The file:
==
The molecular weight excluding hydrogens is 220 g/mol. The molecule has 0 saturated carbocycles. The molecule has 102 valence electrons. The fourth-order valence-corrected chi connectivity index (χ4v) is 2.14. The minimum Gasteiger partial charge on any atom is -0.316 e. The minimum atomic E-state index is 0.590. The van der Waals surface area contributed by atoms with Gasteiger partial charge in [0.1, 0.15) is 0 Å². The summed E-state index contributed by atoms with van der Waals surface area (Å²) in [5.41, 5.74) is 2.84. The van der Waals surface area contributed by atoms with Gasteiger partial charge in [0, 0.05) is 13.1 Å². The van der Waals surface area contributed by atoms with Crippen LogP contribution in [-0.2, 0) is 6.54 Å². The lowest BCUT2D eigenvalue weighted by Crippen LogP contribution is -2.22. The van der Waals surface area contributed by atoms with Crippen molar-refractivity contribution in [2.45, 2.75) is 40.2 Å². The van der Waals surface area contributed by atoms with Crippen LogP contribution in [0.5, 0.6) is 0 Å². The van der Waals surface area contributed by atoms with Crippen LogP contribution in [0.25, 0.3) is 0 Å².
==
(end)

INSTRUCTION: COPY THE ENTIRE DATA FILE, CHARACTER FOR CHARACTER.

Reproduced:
The molecular weight excluding hydrogens is 220 g/mol. The molecule has 0 saturated carbocycles. The molecule has 102 valence electrons. The fourth-order valence-corrected chi connectivity index (χ4v) is 2.14. The minimum Gasteiger partial charge on any atom is -0.316 e. The minimum atomic E-state index is 0.590. The van der Waals surface area contributed by atoms with Gasteiger partial charge in [0.1, 0.15) is 0 Å². The summed E-state index contributed by atoms with van der Waals surface area (Å²) in [5.41, 5.74) is 2.84. The van der Waals surface area contributed by atoms with Gasteiger partial charge in [0, 0.05) is 13.1 Å². The van der Waals surface area contributed by atoms with Crippen LogP contribution in [-0.2, 0) is 6.54 Å². The lowest BCUT2D eigenvalue weighted by Crippen LogP contribution is -2.22. The van der Waals surface area contributed by atoms with Crippen molar-refractivity contribution in [2.45, 2.75) is 40.2 Å². The van der Waals surface area contributed by atoms with Crippen LogP contribution in [0.5, 0.6) is 0 Å². The van der Waals surface area contributed by atoms with Crippen LogP contribution in [0.25, 0.3) is 0 Å².